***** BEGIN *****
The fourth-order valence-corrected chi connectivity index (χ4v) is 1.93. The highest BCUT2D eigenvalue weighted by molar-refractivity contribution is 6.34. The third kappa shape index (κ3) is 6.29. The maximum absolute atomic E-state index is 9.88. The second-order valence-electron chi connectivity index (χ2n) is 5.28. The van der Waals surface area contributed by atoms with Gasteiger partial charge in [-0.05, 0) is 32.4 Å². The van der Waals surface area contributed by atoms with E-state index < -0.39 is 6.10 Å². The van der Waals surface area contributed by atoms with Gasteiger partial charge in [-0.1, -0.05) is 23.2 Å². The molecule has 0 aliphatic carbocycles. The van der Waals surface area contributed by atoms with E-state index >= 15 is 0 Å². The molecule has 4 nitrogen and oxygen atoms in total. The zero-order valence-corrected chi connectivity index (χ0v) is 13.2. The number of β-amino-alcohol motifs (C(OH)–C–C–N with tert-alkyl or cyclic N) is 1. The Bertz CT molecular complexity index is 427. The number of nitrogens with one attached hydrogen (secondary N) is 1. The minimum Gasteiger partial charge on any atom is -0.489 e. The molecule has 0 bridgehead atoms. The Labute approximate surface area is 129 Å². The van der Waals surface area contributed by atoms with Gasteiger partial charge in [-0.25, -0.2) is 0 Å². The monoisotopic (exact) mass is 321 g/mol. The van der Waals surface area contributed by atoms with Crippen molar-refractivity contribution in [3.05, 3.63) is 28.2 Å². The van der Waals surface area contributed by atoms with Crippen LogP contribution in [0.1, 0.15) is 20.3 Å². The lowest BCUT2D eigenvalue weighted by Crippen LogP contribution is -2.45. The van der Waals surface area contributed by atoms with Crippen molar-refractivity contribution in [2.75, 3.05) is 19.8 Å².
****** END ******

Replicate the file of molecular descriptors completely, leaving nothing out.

The fourth-order valence-corrected chi connectivity index (χ4v) is 1.93. The highest BCUT2D eigenvalue weighted by molar-refractivity contribution is 6.34. The third kappa shape index (κ3) is 6.29. The maximum absolute atomic E-state index is 9.88. The second-order valence-electron chi connectivity index (χ2n) is 5.28. The van der Waals surface area contributed by atoms with Gasteiger partial charge in [-0.05, 0) is 32.4 Å². The van der Waals surface area contributed by atoms with E-state index < -0.39 is 6.10 Å². The van der Waals surface area contributed by atoms with Gasteiger partial charge in [-0.1, -0.05) is 23.2 Å². The molecule has 0 aliphatic carbocycles. The van der Waals surface area contributed by atoms with E-state index >= 15 is 0 Å². The molecule has 4 nitrogen and oxygen atoms in total. The zero-order valence-corrected chi connectivity index (χ0v) is 13.2. The number of β-amino-alcohol motifs (C(OH)–C–C–N with tert-alkyl or cyclic N) is 1. The Bertz CT molecular complexity index is 427. The number of nitrogens with one attached hydrogen (secondary N) is 1. The minimum Gasteiger partial charge on any atom is -0.489 e. The molecule has 0 bridgehead atoms. The Labute approximate surface area is 129 Å². The van der Waals surface area contributed by atoms with Gasteiger partial charge in [-0.25, -0.2) is 0 Å². The monoisotopic (exact) mass is 321 g/mol. The van der Waals surface area contributed by atoms with Crippen molar-refractivity contribution in [3.05, 3.63) is 28.2 Å². The van der Waals surface area contributed by atoms with Crippen LogP contribution in [0.1, 0.15) is 20.3 Å². The lowest BCUT2D eigenvalue weighted by Crippen LogP contribution is -2.45. The van der Waals surface area contributed by atoms with Crippen molar-refractivity contribution in [2.75, 3.05) is 19.8 Å².